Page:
Aligning for the Common Good

illustration of Jacksonville skyline

The City of Jacksonville’s Office of Strategic Partnerships connects private, public and nonprofit sectors to help fulfill common goals within the community

There is no doubt that the nonprofits in Jacksonville contribute significantly to the betterment of the community, but how much more impact could be achieved if the nonprofit sector worked more closely with the private and public sectors? Could funds be spread out even farther? Could these groups work hand-in-hand to reach even more people? In 2015, former Jacksonville Mayor Lenny Curry established the Office of Strategic Partnerships to answer these questions. The intent of the office was to align the public sector, the private sector and philanthropy around common goals; its results aligned much more.

Creating Something New

When then-Mayor Curry was elected, he asked Rena Coughlin, CEO of Nonprofit Center of Northeast Florida, to co-chair his transition committee. Coughlin said one of the things she wanted to prioritize was how to strengthen the relationship between the city and nonprofits, and to maximize, sort and leverage resources and partnerships to the highest extent.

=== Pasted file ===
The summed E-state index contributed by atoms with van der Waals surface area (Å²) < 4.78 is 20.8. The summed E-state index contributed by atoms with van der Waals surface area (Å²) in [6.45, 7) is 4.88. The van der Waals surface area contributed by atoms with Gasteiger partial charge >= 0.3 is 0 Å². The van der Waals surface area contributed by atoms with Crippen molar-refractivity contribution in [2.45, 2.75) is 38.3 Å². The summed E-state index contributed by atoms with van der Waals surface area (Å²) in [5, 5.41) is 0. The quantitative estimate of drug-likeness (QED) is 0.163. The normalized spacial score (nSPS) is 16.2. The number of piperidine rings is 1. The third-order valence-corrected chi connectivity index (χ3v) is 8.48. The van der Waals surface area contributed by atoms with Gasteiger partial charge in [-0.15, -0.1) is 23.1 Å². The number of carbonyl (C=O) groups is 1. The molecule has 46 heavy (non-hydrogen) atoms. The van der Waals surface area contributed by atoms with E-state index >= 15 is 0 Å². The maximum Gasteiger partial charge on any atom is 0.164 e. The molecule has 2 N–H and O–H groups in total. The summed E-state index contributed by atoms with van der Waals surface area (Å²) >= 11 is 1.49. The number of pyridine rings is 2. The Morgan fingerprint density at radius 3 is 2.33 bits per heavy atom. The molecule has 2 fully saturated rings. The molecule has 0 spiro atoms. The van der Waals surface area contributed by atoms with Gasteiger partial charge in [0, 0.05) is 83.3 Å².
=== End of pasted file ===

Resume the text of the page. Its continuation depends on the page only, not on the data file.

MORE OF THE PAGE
“I think it’s a perfect way of thinking about how the relationship with philanthropy, nonprofits and government can work together,” Coughlin said. “Philanthropy has the ability to sort of take the risk and pilot something, and then government sees the benefits and says, ‘This is a smart use of taxpayer resources.’”

They created a subcommittee to design the layout of this office. The office was modeled after similar offices around the country at various levels of government.

“Using a nationally proven model, philanthropy was eager to step up and financially support the launching of this new department at the city,” said Kathleen Shaw, The Community Foundation for Northeast Florida Senior Vice President, Program and Initiatives.